This project explores the public, private, and underground lives of artists, who grew up in a society that doesn’t give creative self expression importance in schools, and have been censored from the common Saudi narrative. Some of the artists are: Ahd, an actress and filmmaker who enjoys pole dancing; Zahra, a figurative painter inspired by nudes; Khalid, a musician arrested in 1995 for performing to a mixed gender audience; and Mariam, who fearlessly rides her bike within a society that condemns it. Whether or not they have supportive families, these artists have found ways to express and exhibit their work, while still heeding the three most taboo topics: religion, politics, and the body/sex. In society’s eyes, what they’re doing is “3eib,” a dominant word, reinforced in the home, in schools, and society. 3eib is an umbrella term in Arabic that means socially inappropriate, shameful, or taboo, and the intensity of it varies.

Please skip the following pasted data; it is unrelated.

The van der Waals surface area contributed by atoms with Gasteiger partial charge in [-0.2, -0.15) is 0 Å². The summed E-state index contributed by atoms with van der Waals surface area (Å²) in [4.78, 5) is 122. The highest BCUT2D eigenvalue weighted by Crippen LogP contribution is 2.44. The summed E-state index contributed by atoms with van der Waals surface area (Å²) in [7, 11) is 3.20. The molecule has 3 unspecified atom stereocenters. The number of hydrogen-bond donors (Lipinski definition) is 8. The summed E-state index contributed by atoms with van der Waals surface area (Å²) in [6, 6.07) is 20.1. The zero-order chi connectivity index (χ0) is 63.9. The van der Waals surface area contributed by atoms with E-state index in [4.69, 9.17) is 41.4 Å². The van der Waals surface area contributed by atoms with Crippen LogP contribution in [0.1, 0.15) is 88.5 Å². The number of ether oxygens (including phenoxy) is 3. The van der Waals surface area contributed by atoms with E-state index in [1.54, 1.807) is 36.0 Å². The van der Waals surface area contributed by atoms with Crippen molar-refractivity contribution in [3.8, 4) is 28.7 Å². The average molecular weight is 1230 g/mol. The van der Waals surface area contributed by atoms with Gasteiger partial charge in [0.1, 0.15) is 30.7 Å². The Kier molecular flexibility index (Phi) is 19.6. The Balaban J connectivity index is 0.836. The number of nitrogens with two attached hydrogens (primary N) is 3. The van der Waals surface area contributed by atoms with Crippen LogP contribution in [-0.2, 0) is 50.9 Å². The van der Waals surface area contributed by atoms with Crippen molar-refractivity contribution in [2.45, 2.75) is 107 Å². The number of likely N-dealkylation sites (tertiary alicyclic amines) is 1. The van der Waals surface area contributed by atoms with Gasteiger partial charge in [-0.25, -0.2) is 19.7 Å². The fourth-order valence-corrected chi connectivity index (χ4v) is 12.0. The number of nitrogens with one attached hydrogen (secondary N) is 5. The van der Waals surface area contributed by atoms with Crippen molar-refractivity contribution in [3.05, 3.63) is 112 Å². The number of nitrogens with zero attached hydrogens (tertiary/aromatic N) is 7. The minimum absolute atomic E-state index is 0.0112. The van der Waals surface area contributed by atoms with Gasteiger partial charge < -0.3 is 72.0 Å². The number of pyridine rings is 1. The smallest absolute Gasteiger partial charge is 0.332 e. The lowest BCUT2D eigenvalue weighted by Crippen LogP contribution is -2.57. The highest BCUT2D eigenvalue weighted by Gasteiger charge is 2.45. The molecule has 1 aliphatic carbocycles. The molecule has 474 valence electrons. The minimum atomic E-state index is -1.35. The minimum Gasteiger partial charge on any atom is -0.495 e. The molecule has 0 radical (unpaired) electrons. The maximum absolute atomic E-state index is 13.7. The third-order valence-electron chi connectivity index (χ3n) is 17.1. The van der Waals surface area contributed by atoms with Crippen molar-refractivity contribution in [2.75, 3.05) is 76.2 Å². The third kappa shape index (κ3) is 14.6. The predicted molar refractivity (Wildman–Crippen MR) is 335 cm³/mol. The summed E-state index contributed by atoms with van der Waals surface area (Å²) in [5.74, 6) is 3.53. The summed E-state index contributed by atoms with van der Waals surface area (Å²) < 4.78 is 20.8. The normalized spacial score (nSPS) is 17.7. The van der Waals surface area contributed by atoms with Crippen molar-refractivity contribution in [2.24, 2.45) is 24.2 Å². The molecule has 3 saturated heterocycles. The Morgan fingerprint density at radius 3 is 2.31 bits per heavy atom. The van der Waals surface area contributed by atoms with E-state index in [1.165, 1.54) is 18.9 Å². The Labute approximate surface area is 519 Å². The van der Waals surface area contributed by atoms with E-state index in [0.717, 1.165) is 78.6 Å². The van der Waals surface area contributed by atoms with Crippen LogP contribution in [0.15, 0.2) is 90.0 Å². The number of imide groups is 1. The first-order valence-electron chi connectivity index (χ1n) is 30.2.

Through the multi layered character encounters, I realized that I was working on unique stories that make up a bigger story: a self-portrait. A story about my memories of growing up here and about my relationship with today’s society, now as an artist and a visitor. A story of resistance, the battle between society’s expectation and what the heart desires, and a story of hope for the next generations to come.
The excerpted texts come from common rhetoric, found writings, and conversations with the artists during times of frustration, and from moments of courage.